A 399 unit ‘built to rent’ apartment scheme reaching to 18 storeys in height will have “an unacceptable impact” on one of Ireland’s most important built heritage sites, Royal Hospital Kilmainham (RHK) and its gardens.
The State’s property arm, the Office of Public Works (OPW), has told An Bord Pleanala that the next phase of the Heuston South Quarter (HSQ) scheme “would have a significant detrimental impact on the architectural and historical setting of the Royal Hospital building”.
In a hard hitting objection against the 'fast track' HSQ scheme, the OPW state that in the region of 400,000 visitors enjoy the landscaped grounds of the RHK every year.
The OPW has responsibility for the management and care of the RHK and the agency states that the RHK is Dublin's earliest large- scale classical building dating from the 17th century and makes a significant contribution to the architectural heritage of the city.
'Intrude on the visitor experience'
The OPW state that the build-to0rent proposal, due to its sheer mass and height, “will significantly intrude on the visitor experience at this important destination, which is frequented by both international and domestic visitors”.
The objection states that the ‘essence’ and sense of ‘place-making’ of the formal 17th century gardens will be lost particularly when viewed from the terraces.
The OPW objection states that the two nearest blocks to the RHK “will have an intrusive and unacceptable impact on the architectural character, visitor experience and historic setting of the RHK”.
The OPW has told An Bord Pleanala that the RHK and its gardens “forms one of the most significant public built heritage sites in Ireland”.
In a joint submission on behalf of the OPW, State Architect, Ciaran O’Connor and the agency’s Head of Planning and Estate Management, Martin Bourke state that the RHK’s formal landscape gardens are an important location for health and wellbeing but being overlooked by the scheme “has the potential to alter the public’s enjoyment of this culturally significant landscape”.
Heritage watch-dogs including the Heritage Council and An Taisce have also objected to the scheme lodged by HPREF HSQ Investments Ltd.
In a submission, chief executive of the Heritage Council, Virginia Teehan has stated that “high-rise, costly, small-scale build-to-rent apartments are not necessarily the appropriate answer to Dublin or Ireland’s housing needs and it is inappropriate for them to co-opt and overpower the siting and amenity of an internationally-renowned historic garden”.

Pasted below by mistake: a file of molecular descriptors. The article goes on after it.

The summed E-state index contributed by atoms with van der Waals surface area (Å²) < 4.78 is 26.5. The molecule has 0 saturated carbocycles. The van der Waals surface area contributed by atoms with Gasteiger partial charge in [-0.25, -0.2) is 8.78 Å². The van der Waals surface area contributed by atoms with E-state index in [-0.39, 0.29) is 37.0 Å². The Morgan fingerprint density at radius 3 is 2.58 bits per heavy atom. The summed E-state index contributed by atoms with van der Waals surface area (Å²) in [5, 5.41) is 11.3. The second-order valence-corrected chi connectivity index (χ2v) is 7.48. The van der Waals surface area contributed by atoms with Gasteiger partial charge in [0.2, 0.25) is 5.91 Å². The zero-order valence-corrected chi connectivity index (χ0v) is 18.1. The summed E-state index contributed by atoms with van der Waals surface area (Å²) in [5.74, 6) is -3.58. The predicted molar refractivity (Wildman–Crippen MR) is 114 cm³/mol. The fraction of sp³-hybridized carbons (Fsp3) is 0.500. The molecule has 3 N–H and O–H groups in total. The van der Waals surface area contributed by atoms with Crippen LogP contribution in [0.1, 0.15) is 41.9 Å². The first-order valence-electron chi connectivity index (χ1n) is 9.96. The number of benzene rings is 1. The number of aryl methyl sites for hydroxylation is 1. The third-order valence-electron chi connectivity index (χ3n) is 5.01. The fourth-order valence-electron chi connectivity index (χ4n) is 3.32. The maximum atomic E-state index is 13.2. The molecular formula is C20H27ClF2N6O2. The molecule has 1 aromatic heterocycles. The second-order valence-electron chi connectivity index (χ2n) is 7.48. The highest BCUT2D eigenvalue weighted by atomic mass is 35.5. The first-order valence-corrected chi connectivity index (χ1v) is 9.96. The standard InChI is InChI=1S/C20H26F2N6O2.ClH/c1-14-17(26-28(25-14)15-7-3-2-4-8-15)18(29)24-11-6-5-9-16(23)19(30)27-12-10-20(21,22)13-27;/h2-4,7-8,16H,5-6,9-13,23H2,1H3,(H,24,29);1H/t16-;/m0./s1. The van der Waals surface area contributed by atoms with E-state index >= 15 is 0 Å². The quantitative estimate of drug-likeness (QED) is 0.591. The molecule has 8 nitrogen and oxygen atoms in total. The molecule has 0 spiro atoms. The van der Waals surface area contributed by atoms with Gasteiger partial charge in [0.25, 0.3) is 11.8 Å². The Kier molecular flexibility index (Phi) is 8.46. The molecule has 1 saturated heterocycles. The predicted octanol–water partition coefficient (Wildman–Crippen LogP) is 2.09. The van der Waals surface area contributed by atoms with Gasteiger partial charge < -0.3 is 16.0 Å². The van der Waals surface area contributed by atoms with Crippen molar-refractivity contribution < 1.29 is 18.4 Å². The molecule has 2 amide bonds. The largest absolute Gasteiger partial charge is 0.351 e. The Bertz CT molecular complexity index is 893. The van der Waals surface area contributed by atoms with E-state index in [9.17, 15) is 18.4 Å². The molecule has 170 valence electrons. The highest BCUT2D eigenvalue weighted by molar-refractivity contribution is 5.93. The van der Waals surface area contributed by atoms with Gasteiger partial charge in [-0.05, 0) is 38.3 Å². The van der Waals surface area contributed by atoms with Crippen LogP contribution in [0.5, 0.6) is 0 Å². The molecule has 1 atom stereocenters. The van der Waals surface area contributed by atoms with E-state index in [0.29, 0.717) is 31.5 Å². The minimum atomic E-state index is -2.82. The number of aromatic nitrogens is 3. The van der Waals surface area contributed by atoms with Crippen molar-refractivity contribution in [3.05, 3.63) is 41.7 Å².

Dublin City Planning Officer with An Taisce, Kevin Duff states that RHK and its lands are “a cultural landscape of immense importance” and An Taisce is strongly objecting to the scheme.
Former environment editor of The Irish Times, Frank McDonald has told the appeals board it is obvious from photomontages submitted “that this outrageous proposal would have a profoundly negative impact on the setting of RHK and, in particular, its formal garden, which was restored in period style by the OPW following restoration of the main building and its outbuildings in the 1980s”
Mr McDonald claims that the scheme “represents a grotesque slap-in-the-face for Ireland’s most important late 17th century building”.
He states that “if the board fails to uphold proper planning and development in this case, a judicial review in the High Court is almost inevitable”.
The scheme is made up of 250 one bedroom units, 46 studios, 90 two bedroomed four person units and 13 two bedroomed three person units.
Planning documents lodged with the scheme state “that the height, massing and scale of the proposed development have afforded due regard to the existing development forming part of the wider Heuston South Quarter precinct and the need to protect the setting and context of the adjoining Royal Hospital Kilmainham”.
On the impact on the RHK, consultants for the developers, Declan Brassil + Company state that “the design approach has sought to establish a materiality, rhythm and articulation of the massing that responds positively and respectfully to the RHK and its gardens, and enhances views and visual links from the gardens, re-establishing historic links and respecting the significance of the place”.
The consultants state that previously permitted development at HSQ provided for buildings up to 14 storeys, clearly establishing the potential and ability of the site to accommodate taller buildings and higher intensity development.
A decision by the appeals board is due on the scheme next month.